Northern Ireland

Enniskillen Poppy Day bomb memorial unveiled

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Media captionTwelve people were killed and dozens more injured in the 1987 bomb attack

A memorial to 12 people killed in an IRA bomb in Enniskillen has been unveiled in an event marking 30 years since the attack.

The bomb exploded at the town's cenotaph on 8 November 1987 during a Remembrance Sunday ceremony,

Eleven people were killed in the bombing. A twelfth victim, Ronnie Hill, slipped into a coma two days afterwards and died 13 years later.

The Queen sent a message to those gathered at the anniversary ceremony.

She said the memorial was a poignant reminder of a terrible event.

Image caption The Enniskillen Poppy Day Bomb memorial was unveiled during the ceremony

DUP leader Arlene Foster, PSNI Chief Constable George Hamilton and NI Secretary James Brokenshire were among those who attended Wednesday's ceremony at the cenotaph, along with families and relatives of those killed and injured.

The head of the Police Service of Northern Ireland, George Hamilton, said it was "a huge regret to me that no one has ever been brought to justice" for the Enniskillen bombing.

He added: "My heart goes out to the families today".

After a two-minute silence, the names of the dead were read and 12 bells tolled.

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Media captionWho were the victims of the Enniskillen bombing?

Family members and dignitaries laid wreaths at the new memorial.

The Ballyreagh Silver Band, who played at the 1987 Remembrance Sunday ceremony, provided music for the ceremony.

The service was led by the Reverend David Cupples and the main address was delivered by the Reverend Michael Davidson, whose father was killed in an IRA attack in Belfast in 1979.

"I believe we need more than justice," Mr Davidson told those gathered at the memorial service.

"I believe that even if we were to receive the justice we deserve in a legal sense tomorrow, while it might bring some satisfaction, I do not believe it would bring peace or closure.

"We need more than justice - we need healing."

The former first minister Arlene Foster described the atmosphere at Wednesday's service as "very eerie".

"There was a lot of silence and people were being very reflective, and, I think, people are being very reflective of the horrific nature of what happened on that day," she said.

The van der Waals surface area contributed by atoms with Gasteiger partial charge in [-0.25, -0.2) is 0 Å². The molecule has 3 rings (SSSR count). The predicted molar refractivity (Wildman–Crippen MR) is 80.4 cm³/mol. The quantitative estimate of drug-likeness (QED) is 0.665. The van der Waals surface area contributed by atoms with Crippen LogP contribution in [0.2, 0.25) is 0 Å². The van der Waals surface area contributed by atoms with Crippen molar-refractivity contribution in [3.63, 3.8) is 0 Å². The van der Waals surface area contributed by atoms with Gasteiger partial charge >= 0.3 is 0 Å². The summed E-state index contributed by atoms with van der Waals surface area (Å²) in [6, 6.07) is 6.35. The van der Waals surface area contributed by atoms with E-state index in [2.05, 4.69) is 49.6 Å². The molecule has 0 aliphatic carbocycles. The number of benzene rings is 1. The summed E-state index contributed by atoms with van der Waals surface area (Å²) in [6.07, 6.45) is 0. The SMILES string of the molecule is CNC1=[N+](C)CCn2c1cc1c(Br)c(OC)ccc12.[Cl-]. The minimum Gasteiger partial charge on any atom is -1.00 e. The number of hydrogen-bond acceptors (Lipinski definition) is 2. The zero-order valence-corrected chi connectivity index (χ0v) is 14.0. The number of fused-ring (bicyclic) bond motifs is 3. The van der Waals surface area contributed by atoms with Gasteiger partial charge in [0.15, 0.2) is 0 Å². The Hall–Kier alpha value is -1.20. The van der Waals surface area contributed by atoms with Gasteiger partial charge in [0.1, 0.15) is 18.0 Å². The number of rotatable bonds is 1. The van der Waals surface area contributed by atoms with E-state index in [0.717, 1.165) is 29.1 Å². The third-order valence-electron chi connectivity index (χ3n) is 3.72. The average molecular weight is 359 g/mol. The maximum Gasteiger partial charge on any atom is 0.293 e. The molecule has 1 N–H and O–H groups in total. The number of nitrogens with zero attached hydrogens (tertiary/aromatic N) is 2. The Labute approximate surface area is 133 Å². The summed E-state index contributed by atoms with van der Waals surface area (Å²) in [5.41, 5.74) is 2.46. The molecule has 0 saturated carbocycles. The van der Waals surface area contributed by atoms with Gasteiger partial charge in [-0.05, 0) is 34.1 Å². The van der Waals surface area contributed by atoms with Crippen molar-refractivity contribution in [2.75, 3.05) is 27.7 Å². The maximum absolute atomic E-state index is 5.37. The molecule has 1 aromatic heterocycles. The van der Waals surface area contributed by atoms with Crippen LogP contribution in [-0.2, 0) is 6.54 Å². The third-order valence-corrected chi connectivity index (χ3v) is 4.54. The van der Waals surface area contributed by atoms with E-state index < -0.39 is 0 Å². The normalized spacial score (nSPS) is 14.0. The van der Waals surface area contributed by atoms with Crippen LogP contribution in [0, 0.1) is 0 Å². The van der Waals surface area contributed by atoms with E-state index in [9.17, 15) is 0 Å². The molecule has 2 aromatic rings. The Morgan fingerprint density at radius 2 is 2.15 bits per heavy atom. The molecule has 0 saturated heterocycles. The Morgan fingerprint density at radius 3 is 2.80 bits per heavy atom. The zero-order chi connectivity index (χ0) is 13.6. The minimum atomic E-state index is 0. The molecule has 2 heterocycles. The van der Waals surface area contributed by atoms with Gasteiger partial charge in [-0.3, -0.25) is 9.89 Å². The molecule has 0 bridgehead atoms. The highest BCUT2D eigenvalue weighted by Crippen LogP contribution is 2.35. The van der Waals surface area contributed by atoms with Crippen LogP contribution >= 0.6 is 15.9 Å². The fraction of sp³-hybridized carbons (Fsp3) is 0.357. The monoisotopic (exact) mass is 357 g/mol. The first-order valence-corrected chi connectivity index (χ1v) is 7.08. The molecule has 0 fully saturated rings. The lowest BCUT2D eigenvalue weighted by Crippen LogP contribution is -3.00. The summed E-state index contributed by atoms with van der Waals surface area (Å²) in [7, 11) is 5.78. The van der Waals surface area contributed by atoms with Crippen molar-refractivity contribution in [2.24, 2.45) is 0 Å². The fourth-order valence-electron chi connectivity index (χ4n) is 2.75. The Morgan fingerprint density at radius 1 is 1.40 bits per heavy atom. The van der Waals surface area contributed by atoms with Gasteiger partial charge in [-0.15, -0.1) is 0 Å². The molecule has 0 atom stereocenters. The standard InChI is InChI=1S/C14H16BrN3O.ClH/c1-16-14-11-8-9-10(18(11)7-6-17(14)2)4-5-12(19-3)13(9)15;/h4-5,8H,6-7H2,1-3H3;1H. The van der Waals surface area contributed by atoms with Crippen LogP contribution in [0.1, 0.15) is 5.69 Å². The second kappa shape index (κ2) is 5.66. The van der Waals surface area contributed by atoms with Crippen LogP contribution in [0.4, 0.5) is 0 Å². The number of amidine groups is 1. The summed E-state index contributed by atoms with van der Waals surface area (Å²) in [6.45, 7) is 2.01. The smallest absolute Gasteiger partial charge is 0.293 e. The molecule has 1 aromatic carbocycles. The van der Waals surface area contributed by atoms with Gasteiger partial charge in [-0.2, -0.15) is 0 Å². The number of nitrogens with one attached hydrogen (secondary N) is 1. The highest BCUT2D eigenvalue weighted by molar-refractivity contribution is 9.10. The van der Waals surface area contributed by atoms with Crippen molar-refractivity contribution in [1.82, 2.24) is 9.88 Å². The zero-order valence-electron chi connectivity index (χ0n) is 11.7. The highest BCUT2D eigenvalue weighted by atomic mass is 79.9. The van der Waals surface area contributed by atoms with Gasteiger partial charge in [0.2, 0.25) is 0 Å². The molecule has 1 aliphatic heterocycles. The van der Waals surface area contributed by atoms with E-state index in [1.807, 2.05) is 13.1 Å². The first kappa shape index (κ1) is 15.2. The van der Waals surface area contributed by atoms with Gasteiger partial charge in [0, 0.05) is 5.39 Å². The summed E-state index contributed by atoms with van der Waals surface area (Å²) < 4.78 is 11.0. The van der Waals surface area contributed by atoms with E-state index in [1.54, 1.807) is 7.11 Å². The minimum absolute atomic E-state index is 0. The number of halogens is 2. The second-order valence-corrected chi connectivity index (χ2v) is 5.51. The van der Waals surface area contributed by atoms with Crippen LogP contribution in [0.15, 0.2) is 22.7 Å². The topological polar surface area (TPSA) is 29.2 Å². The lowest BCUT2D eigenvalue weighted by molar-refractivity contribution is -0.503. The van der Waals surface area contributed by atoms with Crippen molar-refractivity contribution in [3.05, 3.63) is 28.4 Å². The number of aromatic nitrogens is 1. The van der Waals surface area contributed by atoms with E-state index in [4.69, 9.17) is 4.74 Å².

There is controversy over where the memorial will be eventually be placed. In the meantime, it has gone into storage.

'Daddy, I love you'

Remembrance Sunday 1987 was a day that the people of Enniskillen would never forget.

They bear the scars.

The bomb blew out walls, showering the area with debris and burying some people in several feet of rubble.

Fast forward 30 years and on Wednesday, families will gather at the new Presbyterian Church hall to remember the horror that brought them together and to reflect on how times have changed for Northern Ireland.

Shortly after 10:00 GMT, they made their way just a few yards up the road to the area around the war memorial, remembering those who made that fateful journey in 1987.

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Image caption People were buried in several feet of rubble

One of those who set the tone after the bombing was Gordon Wilson, whose daughter Marie was killed and who was himself injured in the attack.

He repeated his 20-year-old daughter's final words to him as they both lay in the rubble of the bombing.

"Daddy, I love you very much," she said.

Mr Wilson said: "I bear no ill will. Dirty sort of talk is not going to bring her back to life. She was a great wee lassie."

A group called Enniskillen Together was set up to further the cause of reconciliation in the area.

The IRA lost support worldwide after the bombing.

On Remembrance Day 1997, the leader of the IRA's political wing, Sinn Féin's Gerry Adams, formally apologised for the bombing.

The bomb exploded at 10:45 GMT on 8 November 1987. There was no warning given.

Those who died in the attack were all Protestant and included three married couples, a reserve police officer and several pensioners.

The victims were:

  • Edward Armstrong
  • Wesley and Bertha Armstrong
  • Samuel Gault
  • Kitchener and Jessie Johnston
  • William and Agnes Mullan
  • Johnny Megaw
  • Albertha Quinton
  • Marie Wilson
  • Ronnie Hill
Image caption DUP leader Arlene Foster and NI Secretary James Brokenshire were among those who gathered for Wednesday's ceremony

Following the attack, the Queen sent her "heartfelt sympathy" to the people of Enniskillen and the then Prime Minister, Margaret Thatcher, called it "utterly barbaric" and "a blot on mankind".

There were 10 arrests in connection with the bombing, but no-one has ever been convicted of the attack.

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